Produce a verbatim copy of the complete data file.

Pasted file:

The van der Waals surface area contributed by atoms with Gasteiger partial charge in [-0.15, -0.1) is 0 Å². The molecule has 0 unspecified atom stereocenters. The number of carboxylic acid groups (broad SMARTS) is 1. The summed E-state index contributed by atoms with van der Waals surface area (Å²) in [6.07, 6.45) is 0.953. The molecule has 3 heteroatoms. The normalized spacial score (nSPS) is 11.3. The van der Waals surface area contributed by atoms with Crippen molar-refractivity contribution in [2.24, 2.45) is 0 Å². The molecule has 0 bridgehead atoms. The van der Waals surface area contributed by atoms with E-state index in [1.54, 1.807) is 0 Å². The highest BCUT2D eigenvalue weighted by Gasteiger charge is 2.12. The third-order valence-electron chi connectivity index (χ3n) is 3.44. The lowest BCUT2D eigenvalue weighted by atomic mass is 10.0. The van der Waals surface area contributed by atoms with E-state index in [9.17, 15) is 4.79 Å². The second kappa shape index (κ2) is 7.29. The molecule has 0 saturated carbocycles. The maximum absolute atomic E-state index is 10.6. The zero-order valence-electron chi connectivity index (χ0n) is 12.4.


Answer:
The van der Waals surface area contributed by atoms with Gasteiger partial charge in [-0.15, -0.1) is 0 Å². The molecule has 0 unspecified atom stereocenters. The number of carboxylic acid groups (broad SMARTS) is 1. The summed E-state index contributed by atoms with van der Waals surface area (Å²) in [6.07, 6.45) is 0.953. The molecule has 3 heteroatoms. The normalized spacial score (nSPS) is 11.3. The van der Waals surface area contributed by atoms with Crippen molar-refractivity contribution in [2.24, 2.45) is 0 Å². The molecule has 0 bridgehead atoms. The van der Waals surface area contributed by atoms with E-state index in [1.54, 1.807) is 0 Å². The highest BCUT2D eigenvalue weighted by Gasteiger charge is 2.12. The third-order valence-electron chi connectivity index (χ3n) is 3.44. The lowest BCUT2D eigenvalue weighted by atomic mass is 10.0. The van der Waals surface area contributed by atoms with E-state index in [9.17, 15) is 4.79 Å². The second kappa shape index (κ2) is 7.29. The molecule has 0 saturated carbocycles. The maximum absolute atomic E-state index is 10.6. The zero-order valence-electron chi connectivity index (χ0n) is 12.4.